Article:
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What is leukemia?

Leukemia is cancer of the blood and develops in the bone marrow. The bone marrow is the soft, spongy center of the long bones that produces the three major blood cells: white blood cells to fight infection; red blood cells that carry oxygen; and platelets that help with blood clotting and stop bleeding. When a child has leukemia, the bone marrow, for an unknown reason, begins to make white blood cells that do not mature correctly, but continue to reproduce themselves. Normal, healthy cells only reproduce when there is enough space for them to fit. The body can regulate the production of cells by sending signals when to stop. With leukemia, these cells do not respond to the signals to stop and reproduce, regardless of space available.

These abnormal cells reproduce very quickly and do not function as healthy white blood cells to help fight infection. When the immature white blood cells, called blasts, begin to crowd out other healthy cells in the bone marrow, the child experiences the symptoms of leukemia (i.e., infections, anemia, bleeding).

Who is affected by leukemia?

Leukemia is the most common form of cancer in childhood. It affects approximately 2,800 children each year in the US, accounting for about 30 percent of childhood cancers.

Leukemia can occur at any age, although it is most commonly seen in children between 2 and 6 years of age. The disease occurs slightly more frequently in males than in females, and is more commonly seen in Caucasian children than in African-American children, or children of other races.

What causes leukemia in children?

The majority of childhood leukemias are acquired genetic diseases. This means that gene mutations and chromosome abnormalities in cells occur sporadically (by chance).

The immune system plays an important role in protecting the body from diseases, and possibly cancer. An alteration or defect in the immune system may increase the risk for developing leukemia. Factors such as exposure to certain viruses, environmental factors, chemical exposures, and various infections have been associated with damage to the immune system.

With the exception of specific genetic syndromes, little is known about the causes of childhood leukemia.

What are the different types of leukemia?

There are three main types of leukemia, including the following:

The difference between lymphocytic and myelogenous is the stage of development on what is called the pluripotent stem cell. The pluripotent stem cell is the first stage of development of all of the blood cells (white blood cells, red blood cells, and platelets). This stem cell goes through stages of development until it matures into a functioning cell. The type of leukemia is determined by where the cell is in the stage of development when it becomes malignant, or cancerous.

The stem cell matures into either the lymphoid or myeloid cells. The lymphoid cells mature into either B-lymphocytes or T-lymphocytes. If the leukemia is among these cells, it is called acute lymphocytic leukemia (ALL). If the leukemia is found even further along this stage of development, it can be further classified as B-cell ALL or T-cell ALL. The more mature the cell, the more difficult it is to treat.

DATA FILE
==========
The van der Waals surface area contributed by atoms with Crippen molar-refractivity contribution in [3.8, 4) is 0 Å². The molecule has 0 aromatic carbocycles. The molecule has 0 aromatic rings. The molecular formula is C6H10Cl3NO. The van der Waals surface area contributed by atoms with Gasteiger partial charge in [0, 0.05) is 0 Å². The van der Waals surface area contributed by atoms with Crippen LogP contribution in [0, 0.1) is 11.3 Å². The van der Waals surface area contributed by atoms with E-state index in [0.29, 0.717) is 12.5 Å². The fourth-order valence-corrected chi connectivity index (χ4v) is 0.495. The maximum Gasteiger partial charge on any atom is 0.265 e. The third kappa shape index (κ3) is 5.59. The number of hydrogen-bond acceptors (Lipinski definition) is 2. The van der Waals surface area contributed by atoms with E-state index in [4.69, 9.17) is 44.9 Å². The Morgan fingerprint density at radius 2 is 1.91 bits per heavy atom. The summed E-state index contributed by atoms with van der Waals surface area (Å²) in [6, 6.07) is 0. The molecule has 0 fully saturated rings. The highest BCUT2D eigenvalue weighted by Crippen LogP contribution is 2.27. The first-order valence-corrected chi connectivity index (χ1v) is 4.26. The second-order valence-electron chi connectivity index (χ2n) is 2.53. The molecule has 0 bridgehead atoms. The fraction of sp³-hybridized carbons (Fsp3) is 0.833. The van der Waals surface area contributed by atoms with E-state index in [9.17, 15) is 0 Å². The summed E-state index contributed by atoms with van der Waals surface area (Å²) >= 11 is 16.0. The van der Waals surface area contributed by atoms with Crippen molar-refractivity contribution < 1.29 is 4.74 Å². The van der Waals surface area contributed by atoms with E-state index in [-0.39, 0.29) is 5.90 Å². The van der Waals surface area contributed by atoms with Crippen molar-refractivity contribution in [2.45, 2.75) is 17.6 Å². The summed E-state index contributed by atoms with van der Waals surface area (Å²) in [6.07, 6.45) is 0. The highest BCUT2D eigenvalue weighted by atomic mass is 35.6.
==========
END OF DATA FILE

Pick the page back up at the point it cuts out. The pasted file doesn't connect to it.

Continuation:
The myeloid cells develop into platelets, red blood cells, and specialized white blood cells called neutrophils and macrophages. There are many classifications of AML. The type of leukemia is determined by the stage of development when the normal cells become leukemia cells.

What are the symptoms of leukemia?

Because leukemia is cancer of the blood-forming tissue called the bone marrow, the initial symptoms are often related to irregular bone marrow function. The bone marrow is responsible for storing and producing about 95 percent of the body's blood cells, including the red blood cells, white blood cells, and platelets.

When leukemia occurs, the abnormal white blood cells (blasts) begin to reproduce very rapidly and begin crowding out and competing for nutrients and space with the other healthy cells. The following are the most common symptoms of leukemia. However, each child may experience symptoms differently. Symptoms may include:

With acute leukemia (ALL or AML), these symptoms may occur suddenly in a matter of days or weeks. With chronic leukemia (CML), these symptoms may develop slowly over months to years.

It is important to understand that the symptoms of leukemia may resemble other blood disorders or medical problems. These are common symptoms of the disease, but do not include all possible symptoms. Children may experience symptoms differently. Always consult your child's physician for a diagnosis.

How is leukemia diagnosed?

In addition to a complete medical history and physical examination, diagnostic procedures for leukemia may include:

Treatment for leukemia:

Specific treatment for leukemia will be determined by your child's physician based on:

Treatment usually begins by addressing the presenting symptoms such as anemia, bleeding, and/or infection. In addition, treatment for leukemia may include (alone or in combination) the following:

What are the various stages of leukemia treatment?

There are various stages in the treatment of leukemia, including the following:

Long-term outlook for a child with leukemia:

Prognosis greatly depends on:

As with any cancer, prognosis and long-term survival can vary greatly from child to child. Prompt medical attention and aggressive therapy are important for the best prognosis. Continuous follow-up care is essential for the child diagnosed with leukemia.

Side effects of radiation and chemotherapy, as well as second malignancies, can occur in survivors of leukemia. New methods are continually being discovered to improve treatment and to decrease side effects of the treatment for the disease.

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